All of these contracts were contracts where the government had not issued an NTP or Notice to Proceed. That meant that on cancellation, the amount of compensation payable by the government could be calculated by the formulas set out in the contracts without additional penalties.

However, there was a third wind contract. This was the White Pines wind project, an 18.5 MW project in Prince Edward County. Unlike the other wind contracts, this was a FIT 1 contract which had already received its NTP. The only way this contract could be cancelled was to create special legislation designed to do that.   That is exactly what the new government did when they enacted the White Pines Project Termination Act.

All of the wind contracts cancelled had one thing in common – they were strongly opposed by the community in which they were located. However, White Pines had a special feature. The NTP had been granted by the previous government during the writ period. The new government argued that this was exceptional and unauthorized. The standard practice was that during the writ period, the existing government should not enter into new contracts or make significant regulatory decisions which could bind the conduct of a future government.

While there has been a great deal of publicity regarding these cancellations it is evident that they represent a small percentage of the capacity that the IESO has contracted for under the FIT program.  Today the total wind capacity contracted for by the IESO is 4500 MW. The cancelled wind only amounts to 29 MW less than 1 per cent of the total. In the case of solar, the total megawatts contracted for by the IESO by the end of 2017 was 1659 MW. The cancelled solar was only 333 MW or 20 per cent.  The number of contracts was large but the volume was small.

The Compensation

The next question is what compensation are parties entitled to when the government cancels a long term contract?  There is no doubt that the legislature has the power to cancel contracts subject to constitutional limitations.  In the case of renewable energy contracts those contracts are clearly within the constitutional jurisdiction of the provincial government.  A very helpful Report15 on this topic was recently prepared by Bruce Pardy, of the Queens University Faculty of Law.  It is worth reading.

These principles apply to actions in the local courts.  However, where the projects are owned by foreigners, those investor may have rights under investment treaties with Canada.  That is a different situation. We saw this in Windstream Energy, where the Complaint was successful in a NAFTA arbitration held in Toronto and received an award of $25 million. That claim resulted from the Province of Ontario’s decision to terminate the offshore wind program. In the case of White Pines, the owner is German not American, and would not qualify for NAFTA protection.  However, there may be protection for that investor under the recently agreed to CETA trade agreement with the European Union.16  However, the legislation Ontario enacted to deal with White Pines has enough flexibility to allow the province to strike the appropriate agreement with the White Pine project.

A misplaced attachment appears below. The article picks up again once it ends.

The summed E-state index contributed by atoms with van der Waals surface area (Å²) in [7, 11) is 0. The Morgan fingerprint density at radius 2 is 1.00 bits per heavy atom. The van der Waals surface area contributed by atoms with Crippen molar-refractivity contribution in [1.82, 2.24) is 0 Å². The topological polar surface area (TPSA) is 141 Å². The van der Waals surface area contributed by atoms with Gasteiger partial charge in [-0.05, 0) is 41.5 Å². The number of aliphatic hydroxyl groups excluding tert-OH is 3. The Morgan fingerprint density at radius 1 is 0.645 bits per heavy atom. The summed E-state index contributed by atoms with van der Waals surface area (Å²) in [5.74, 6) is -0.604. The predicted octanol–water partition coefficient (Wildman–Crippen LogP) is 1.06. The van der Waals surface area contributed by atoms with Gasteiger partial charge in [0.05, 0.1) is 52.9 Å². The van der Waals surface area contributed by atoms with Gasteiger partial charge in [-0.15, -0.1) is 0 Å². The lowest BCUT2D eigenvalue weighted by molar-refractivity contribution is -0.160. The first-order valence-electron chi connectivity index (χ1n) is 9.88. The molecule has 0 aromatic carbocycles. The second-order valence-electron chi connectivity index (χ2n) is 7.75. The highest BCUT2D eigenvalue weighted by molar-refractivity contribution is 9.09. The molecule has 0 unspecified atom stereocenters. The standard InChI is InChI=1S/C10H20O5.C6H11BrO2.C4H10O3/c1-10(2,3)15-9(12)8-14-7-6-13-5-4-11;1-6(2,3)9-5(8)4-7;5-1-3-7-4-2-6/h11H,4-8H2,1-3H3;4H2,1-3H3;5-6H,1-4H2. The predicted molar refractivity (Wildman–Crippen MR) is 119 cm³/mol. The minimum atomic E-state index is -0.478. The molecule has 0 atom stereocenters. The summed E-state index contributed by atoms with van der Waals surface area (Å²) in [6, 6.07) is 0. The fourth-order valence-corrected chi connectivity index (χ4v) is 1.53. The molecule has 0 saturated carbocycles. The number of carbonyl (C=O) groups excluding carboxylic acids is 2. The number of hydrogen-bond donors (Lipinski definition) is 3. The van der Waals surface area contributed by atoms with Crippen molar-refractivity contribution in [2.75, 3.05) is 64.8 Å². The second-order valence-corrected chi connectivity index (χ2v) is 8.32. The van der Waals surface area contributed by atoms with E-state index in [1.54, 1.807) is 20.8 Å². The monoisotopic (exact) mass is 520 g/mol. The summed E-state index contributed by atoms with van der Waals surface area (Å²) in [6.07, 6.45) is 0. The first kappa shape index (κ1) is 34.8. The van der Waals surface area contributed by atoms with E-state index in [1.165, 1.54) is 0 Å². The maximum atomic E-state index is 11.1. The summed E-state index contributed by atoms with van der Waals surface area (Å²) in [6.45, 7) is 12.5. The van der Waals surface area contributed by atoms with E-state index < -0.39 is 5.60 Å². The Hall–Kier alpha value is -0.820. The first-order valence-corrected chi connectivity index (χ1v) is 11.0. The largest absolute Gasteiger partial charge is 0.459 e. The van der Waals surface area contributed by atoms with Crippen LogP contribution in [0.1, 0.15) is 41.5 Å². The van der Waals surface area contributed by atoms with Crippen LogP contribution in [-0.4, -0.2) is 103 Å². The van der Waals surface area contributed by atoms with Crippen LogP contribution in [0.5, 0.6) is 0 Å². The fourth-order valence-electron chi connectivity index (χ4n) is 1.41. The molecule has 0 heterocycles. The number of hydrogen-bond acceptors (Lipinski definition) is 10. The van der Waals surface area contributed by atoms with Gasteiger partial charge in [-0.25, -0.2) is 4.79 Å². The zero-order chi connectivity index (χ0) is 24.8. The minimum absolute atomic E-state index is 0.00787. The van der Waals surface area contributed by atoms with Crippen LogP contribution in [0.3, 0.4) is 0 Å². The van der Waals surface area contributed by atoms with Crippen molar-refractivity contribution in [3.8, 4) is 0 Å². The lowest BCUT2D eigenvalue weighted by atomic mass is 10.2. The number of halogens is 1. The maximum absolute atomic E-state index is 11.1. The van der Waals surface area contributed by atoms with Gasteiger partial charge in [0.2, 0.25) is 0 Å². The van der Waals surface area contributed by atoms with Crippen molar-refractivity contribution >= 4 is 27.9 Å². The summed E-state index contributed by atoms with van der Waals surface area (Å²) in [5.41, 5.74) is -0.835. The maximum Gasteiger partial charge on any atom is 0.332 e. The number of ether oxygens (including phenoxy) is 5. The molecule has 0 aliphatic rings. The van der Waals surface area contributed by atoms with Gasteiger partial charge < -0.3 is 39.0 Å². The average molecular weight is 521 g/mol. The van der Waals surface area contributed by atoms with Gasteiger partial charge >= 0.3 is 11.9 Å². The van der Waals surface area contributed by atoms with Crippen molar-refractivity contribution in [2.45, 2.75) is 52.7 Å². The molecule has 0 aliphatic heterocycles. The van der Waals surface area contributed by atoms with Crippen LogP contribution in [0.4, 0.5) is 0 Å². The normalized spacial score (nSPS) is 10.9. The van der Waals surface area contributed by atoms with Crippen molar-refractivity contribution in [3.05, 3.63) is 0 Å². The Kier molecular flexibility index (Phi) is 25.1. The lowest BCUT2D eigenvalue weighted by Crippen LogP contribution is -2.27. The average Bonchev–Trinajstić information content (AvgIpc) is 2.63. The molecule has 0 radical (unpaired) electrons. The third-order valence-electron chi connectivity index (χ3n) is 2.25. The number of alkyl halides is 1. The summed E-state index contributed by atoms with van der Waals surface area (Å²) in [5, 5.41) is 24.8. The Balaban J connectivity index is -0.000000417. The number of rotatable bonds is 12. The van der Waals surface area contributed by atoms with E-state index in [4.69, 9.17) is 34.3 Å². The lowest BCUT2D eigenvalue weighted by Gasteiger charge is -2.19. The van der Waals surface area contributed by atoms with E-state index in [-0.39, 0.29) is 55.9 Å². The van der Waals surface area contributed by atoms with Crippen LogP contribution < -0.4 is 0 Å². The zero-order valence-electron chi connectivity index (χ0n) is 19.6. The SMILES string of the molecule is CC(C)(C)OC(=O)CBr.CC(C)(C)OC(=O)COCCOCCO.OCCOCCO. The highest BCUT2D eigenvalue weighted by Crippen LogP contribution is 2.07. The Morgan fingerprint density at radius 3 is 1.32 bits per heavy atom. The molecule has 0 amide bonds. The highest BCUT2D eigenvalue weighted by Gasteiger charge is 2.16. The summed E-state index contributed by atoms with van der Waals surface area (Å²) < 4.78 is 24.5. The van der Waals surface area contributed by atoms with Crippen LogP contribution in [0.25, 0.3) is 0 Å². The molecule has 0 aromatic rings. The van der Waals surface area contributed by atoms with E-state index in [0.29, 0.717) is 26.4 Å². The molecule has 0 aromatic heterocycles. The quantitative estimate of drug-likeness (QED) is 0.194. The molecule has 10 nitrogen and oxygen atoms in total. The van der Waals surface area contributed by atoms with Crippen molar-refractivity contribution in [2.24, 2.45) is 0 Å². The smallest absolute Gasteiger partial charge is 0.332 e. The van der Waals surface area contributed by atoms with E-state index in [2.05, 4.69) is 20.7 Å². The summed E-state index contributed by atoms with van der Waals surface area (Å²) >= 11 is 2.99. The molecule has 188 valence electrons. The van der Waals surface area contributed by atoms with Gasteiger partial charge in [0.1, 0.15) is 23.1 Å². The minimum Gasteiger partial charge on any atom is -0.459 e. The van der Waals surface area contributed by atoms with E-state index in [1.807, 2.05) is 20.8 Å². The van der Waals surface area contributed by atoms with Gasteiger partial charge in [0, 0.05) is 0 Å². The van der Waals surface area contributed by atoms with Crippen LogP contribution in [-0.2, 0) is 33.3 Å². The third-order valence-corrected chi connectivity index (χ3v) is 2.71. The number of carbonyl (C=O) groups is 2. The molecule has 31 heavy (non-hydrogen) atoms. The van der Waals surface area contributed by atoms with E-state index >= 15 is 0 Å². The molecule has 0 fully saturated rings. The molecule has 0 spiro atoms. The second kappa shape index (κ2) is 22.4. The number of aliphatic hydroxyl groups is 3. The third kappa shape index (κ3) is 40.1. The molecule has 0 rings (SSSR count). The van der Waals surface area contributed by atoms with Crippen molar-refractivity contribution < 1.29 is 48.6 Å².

In Ontario all FIT contracts contain a mutual “termination for convenience” provision in section 2.4. This can only be exercised before the IESO issues a Notice to Proceed. Where the IESO exercises this right it is required to pay the Supplier’s Preconstruction Development Costs. Those must be substantiated by the supplier and are subject to the Preconstruction Liability Limits contained in the contract. These limits are based on a fixed lump sum plus an amount per kilowatt of contract capacity.

Later, FIT contracts such as FIT 4 and FIT 5 and the LRP contracts also have a pre-NTP termination right called a Keystone Development Milestone or KDM. This right is also mutual. In addition, they have a post NTP termination for convenience right, which the IESO calls an Optional Termination. The IESO, however, cannot exercise this right after the Commercial Operation Date or COD. Section 9.6 of the LRP contract contains a detailed formula to calculate the termination compensation.  FIT 4 and FIT 5 contracts which were launched after LRP contain a similar formula.  The one good thing that can be said about the Ontario FIT contracts is that they contain well thought out provisions for termination at different construction stages and detailed formulas to calculate the compensation. This is something that most European contracts missed.